I’ve been trying not to play as often in the last six months in the formulation of the album.  But I’m about to head out on a Northeast tour in July.  I’ll be playing pretty much every day during that time. I like to busk in the subways and perform at open mics when I have free time, and I like a little venue called Bar Nine in NYC.  That’s been my most recent hangout for playing live shows.

Is there a venue you would like to play?
I’d really like to play Rockwood Music Hall in NYC.  It’s great venue and I’ve been meaning to pursue that for some time.

How has your acting affected your music?
I definitely draw from acting in performances.  It helps me remember not to take the crowd at face value.  Performing your own material can sometimes be terrifying, and I get stage fright at times.  But it helps to rely on my training.  I remember that if the crowd doesn’t initially go with me, if I just stay on course, they’ll eventually get on board.  People appreciate honesty, whether my style is their taste or not.  I just try to be as honest as possible, and remind myself that I’m not pouring my heart out, just letting others take a peek at it for a while.

In the past how have you recorded your songs?  In a studio or at home?  Was the band recorded live or were all the instruments tracked?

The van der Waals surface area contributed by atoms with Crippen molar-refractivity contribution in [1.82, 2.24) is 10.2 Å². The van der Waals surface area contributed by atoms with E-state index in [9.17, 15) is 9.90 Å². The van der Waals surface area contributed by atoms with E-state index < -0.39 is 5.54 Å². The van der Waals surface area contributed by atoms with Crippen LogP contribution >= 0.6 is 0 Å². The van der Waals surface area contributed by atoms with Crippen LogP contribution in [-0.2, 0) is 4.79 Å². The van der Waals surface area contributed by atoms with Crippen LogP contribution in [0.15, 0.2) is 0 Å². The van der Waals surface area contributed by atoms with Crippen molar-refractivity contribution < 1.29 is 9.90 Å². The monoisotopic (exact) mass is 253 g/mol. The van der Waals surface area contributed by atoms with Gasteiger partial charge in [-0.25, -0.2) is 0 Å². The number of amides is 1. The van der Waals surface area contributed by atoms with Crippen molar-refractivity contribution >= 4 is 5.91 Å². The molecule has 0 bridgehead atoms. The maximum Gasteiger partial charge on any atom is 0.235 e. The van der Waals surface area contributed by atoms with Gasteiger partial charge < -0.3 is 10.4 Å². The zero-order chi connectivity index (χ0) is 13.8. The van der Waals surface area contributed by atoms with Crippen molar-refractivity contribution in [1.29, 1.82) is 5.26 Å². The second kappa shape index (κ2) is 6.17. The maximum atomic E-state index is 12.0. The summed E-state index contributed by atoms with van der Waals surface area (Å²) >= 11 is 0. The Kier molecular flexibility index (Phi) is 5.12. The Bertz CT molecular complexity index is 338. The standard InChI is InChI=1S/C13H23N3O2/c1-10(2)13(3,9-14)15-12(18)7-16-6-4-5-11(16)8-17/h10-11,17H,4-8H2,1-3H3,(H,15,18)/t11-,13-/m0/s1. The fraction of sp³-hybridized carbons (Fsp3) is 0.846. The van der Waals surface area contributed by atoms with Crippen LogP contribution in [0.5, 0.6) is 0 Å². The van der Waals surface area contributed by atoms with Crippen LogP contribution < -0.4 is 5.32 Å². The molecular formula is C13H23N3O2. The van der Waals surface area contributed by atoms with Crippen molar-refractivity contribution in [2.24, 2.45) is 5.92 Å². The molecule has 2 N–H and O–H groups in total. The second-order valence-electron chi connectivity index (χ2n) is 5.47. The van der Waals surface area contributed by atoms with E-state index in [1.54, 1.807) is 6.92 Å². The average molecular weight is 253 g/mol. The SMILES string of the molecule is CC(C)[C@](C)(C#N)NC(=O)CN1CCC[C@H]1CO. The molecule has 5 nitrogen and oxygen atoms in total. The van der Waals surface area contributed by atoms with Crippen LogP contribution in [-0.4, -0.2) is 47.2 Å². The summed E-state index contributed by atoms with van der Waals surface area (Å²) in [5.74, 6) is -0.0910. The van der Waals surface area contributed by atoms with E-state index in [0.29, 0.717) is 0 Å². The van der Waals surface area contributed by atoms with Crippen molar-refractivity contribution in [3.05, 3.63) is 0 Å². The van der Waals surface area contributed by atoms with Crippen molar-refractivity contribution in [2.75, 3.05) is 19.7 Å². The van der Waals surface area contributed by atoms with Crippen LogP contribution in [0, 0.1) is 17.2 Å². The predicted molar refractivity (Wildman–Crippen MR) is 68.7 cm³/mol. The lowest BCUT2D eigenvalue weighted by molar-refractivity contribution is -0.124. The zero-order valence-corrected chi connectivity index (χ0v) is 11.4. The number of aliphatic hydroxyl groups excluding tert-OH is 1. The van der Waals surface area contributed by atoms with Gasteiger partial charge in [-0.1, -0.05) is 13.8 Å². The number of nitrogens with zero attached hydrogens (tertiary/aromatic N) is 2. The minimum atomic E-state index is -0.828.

I’ve been in a few typical recording studio settings, but in recent years, I’ve just recorded myself from home.  I taught myself Protools and bought enough equipment for a simple high-quality home recording.  I did my first album that way, with a few guest musicians stepping in.  Everything was tracked in a tiny bedroom in Brooklyn.  I find that it’s easier to get good takes if I’m able to do it on my own time.  I can really get creative and mess around with weird ideas, because no one else is around to see me fail or succeed

How would you describe your experience recording with SOS Studio.
Recording with SOS Studio has been a really rewarding experience.  It’s fun to put out material and be surprised by the contributions to it.  Often when you hire a musician to fill in your tracks, they are mostly taking cues from you about what they play.  They don’t want to mess anything up in front of you, and often you get less creative results.  With SOS, the collaboration happens remotely.  So each artist contributing really gets to experiment on their own and mess with ideas until they are satisfied with what they show the recording artist.  As a songwriter, that’s really exciting, because you get the end result of having a full band without having to push through the uncomfortable nature of initial ideas and meetings.  SOS Studio is professional from beginning to end and I felt very nurtured in the process.  I saved a lot of money by not having to rent rehearsal space or pay a mixer separately.   I also saved a lot of time by not having to record the other instruments myself, and got better results because I was hiring professionals to achieve that.  All in all, I’d do the whole thing over again in a heartbeat.  In fact, we’re already in talks to release a full length album together next year.

Interview by Dan Cooper